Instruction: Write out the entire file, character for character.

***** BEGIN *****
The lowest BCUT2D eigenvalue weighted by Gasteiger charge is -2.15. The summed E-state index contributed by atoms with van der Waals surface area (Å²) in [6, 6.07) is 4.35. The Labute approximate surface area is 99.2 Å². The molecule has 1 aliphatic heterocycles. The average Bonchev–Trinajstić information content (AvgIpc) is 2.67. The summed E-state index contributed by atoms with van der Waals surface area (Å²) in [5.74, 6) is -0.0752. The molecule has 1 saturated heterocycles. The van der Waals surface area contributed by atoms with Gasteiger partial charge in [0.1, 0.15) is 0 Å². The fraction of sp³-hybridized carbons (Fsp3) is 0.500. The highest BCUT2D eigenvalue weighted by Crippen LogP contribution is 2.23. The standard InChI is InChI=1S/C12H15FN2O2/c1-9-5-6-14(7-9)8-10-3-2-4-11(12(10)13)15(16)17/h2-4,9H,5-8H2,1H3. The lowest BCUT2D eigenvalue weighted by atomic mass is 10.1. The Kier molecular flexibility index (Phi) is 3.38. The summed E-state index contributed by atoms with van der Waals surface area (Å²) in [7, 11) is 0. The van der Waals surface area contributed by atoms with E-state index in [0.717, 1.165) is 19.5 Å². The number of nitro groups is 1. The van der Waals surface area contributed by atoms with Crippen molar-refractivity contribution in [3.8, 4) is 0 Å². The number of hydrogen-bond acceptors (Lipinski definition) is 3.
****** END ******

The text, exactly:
The lowest BCUT2D eigenvalue weighted by Gasteiger charge is -2.15. The summed E-state index contributed by atoms with van der Waals surface area (Å²) in [6, 6.07) is 4.35. The Labute approximate surface area is 99.2 Å². The molecule has 1 aliphatic heterocycles. The average Bonchev–Trinajstić information content (AvgIpc) is 2.67. The summed E-state index contributed by atoms with van der Waals surface area (Å²) in [5.74, 6) is -0.0752. The molecule has 1 saturated heterocycles. The van der Waals surface area contributed by atoms with Gasteiger partial charge in [0.1, 0.15) is 0 Å². The fraction of sp³-hybridized carbons (Fsp3) is 0.500. The highest BCUT2D eigenvalue weighted by Crippen LogP contribution is 2.23. The standard InChI is InChI=1S/C12H15FN2O2/c1-9-5-6-14(7-9)8-10-3-2-4-11(12(10)13)15(16)17/h2-4,9H,5-8H2,1H3. The lowest BCUT2D eigenvalue weighted by atomic mass is 10.1. The Kier molecular flexibility index (Phi) is 3.38. The summed E-state index contributed by atoms with van der Waals surface area (Å²) in [7, 11) is 0. The van der Waals surface area contributed by atoms with E-state index in [0.717, 1.165) is 19.5 Å². The number of nitro groups is 1. The van der Waals surface area contributed by atoms with Crippen molar-refractivity contribution in [3.8, 4) is 0 Å². The number of hydrogen-bond acceptors (Lipinski definition) is 3.